We put together a 30,000-foot view of the investable assets and calculate the percentage that’s in the stock of the company the client or prospect works for. If it’s like, 68% of a $7 million portfolio, that opens their eyes right off the bat. Most say, “Holy cow! I knew I had a lot, but I had no idea it was that much!”
How come they don’t know?
Often they have the stock in three or four different places: 401(k) plans, IRAs, investable brokerage accounts, stock options like ESPPs [employee stock purchase plans], RSUs [restricted share units], PSUs [performance share units]. What makes it even more complicated is that every year they get more stock because they buy or are gifted it.
What do you caution them about concerning that?
“You have a a snowball that represents [for example] 70% of your portfolio. If you do nothing, next year it will be 78% and the year after that, 85%. At what point do you want to address this?” That helps them see the light.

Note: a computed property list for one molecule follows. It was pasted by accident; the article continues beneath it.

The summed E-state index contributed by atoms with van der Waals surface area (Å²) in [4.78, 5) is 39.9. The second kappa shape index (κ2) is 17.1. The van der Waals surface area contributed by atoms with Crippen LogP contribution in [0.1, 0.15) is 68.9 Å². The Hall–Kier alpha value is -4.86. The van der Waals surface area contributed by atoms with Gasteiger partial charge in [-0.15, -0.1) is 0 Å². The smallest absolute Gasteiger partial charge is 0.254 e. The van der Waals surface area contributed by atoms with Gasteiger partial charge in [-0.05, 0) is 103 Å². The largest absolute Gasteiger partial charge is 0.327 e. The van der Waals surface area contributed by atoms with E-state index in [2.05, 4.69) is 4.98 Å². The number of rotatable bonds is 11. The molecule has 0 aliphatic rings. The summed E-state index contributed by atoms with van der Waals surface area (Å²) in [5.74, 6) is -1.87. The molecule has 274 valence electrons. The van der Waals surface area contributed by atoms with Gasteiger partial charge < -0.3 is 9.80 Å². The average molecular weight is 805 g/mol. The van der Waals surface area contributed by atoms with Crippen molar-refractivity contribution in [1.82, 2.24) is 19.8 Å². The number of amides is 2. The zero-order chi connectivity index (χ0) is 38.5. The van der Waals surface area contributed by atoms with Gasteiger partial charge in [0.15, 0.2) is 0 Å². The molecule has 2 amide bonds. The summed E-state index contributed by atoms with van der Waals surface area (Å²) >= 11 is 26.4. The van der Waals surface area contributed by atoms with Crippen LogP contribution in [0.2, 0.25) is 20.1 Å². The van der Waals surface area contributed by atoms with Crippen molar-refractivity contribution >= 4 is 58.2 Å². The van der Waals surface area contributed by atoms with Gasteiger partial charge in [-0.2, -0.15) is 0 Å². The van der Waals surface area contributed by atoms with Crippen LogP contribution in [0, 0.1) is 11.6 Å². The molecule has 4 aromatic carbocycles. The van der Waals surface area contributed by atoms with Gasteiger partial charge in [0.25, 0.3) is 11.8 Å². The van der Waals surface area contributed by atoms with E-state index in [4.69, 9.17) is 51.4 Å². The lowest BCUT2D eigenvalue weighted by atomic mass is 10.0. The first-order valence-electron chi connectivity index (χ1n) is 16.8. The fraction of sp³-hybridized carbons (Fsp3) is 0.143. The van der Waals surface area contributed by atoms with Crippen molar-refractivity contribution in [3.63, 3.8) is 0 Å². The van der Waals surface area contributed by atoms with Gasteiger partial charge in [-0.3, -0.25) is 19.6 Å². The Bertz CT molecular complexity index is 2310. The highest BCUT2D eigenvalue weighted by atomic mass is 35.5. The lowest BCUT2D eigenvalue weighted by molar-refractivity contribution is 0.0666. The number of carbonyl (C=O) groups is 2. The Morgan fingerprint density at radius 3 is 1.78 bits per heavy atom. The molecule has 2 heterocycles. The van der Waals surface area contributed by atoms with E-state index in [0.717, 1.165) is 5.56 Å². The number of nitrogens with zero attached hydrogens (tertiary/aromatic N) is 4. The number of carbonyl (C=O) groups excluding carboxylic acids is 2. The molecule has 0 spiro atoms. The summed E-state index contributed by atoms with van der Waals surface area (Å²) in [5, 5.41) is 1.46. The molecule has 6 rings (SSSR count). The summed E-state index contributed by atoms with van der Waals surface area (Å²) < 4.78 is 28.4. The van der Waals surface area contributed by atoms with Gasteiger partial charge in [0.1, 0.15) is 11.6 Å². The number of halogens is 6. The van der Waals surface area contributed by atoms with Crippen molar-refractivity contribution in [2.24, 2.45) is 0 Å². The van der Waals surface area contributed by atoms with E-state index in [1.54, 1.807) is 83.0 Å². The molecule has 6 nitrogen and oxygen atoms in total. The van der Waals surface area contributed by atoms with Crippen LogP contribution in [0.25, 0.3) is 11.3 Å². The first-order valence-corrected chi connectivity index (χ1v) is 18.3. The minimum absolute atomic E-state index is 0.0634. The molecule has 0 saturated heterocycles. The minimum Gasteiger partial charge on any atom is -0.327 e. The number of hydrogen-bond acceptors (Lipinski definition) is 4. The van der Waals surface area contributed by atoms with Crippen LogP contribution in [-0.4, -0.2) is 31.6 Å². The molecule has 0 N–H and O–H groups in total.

Clearly, your advice can help.
Over the years, Nordstrom, Starbucks and Microsoft have had periods of prolonged success and prolonged periods of challenges with the valuation of their stock. Nordstrom, for instance, is now in a period of great challenge. I can assure you that my clients who allowed me to help them unload their Nordstrom stock — which went from $80 to $37 — feel pretty good that we got them out of such a heavy concentration.
What’s the first step in cutting back?
It takes a while to educate clients about the pros and cons of high concentrations. We’re patient because if they’ve been with [an above-mentioned company] for a long time, they have a sense of loyalty and familiarity.
When you think that they’re ready, what happens?
We come up with a strategy — and it’s not to cut the concentration in half by going from Point A to Point B tomorrow. You can’t show them an asset allocation strategy and say, “Hey, let’s just sell this and buy this.” They have to feel that they have a well-thought-out strategy for diversifying away.
“What if we cut back 5% or 10% this year and at the end of the year, regroup and do it again — then do it again?”
How did you develop this specialty?